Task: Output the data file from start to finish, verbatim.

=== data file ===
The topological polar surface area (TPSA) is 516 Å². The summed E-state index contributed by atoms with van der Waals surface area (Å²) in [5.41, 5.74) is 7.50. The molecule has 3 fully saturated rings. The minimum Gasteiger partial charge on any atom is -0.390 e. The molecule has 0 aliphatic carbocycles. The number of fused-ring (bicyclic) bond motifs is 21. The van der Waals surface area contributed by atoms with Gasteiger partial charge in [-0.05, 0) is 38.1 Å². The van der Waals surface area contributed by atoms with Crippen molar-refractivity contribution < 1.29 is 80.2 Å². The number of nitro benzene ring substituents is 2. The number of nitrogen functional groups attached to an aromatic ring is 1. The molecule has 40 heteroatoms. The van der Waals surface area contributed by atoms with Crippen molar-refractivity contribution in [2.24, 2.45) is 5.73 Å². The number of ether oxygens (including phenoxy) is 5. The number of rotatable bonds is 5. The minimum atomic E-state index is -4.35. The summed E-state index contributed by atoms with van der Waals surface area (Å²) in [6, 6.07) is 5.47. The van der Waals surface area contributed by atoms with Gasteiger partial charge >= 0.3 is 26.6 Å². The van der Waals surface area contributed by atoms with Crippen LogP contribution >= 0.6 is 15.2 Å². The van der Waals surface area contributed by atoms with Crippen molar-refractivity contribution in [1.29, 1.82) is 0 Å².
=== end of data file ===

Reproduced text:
The topological polar surface area (TPSA) is 516 Å². The summed E-state index contributed by atoms with van der Waals surface area (Å²) in [5.41, 5.74) is 7.50. The molecule has 3 fully saturated rings. The minimum Gasteiger partial charge on any atom is -0.390 e. The molecule has 0 aliphatic carbocycles. The number of fused-ring (bicyclic) bond motifs is 21. The van der Waals surface area contributed by atoms with Gasteiger partial charge in [-0.05, 0) is 38.1 Å². The van der Waals surface area contributed by atoms with Crippen molar-refractivity contribution < 1.29 is 80.2 Å². The number of nitro benzene ring substituents is 2. The number of nitrogen functional groups attached to an aromatic ring is 1. The molecule has 40 heteroatoms. The van der Waals surface area contributed by atoms with Crippen molar-refractivity contribution in [2.24, 2.45) is 5.73 Å². The number of ether oxygens (including phenoxy) is 5. The number of rotatable bonds is 5. The minimum atomic E-state index is -4.35. The summed E-state index contributed by atoms with van der Waals surface area (Å²) in [6, 6.07) is 5.47. The van der Waals surface area contributed by atoms with Gasteiger partial charge >= 0.3 is 26.6 Å². The van der Waals surface area contributed by atoms with Crippen LogP contribution >= 0.6 is 15.2 Å². The van der Waals surface area contributed by atoms with Crippen molar-refractivity contribution in [1.29, 1.82) is 0 Å².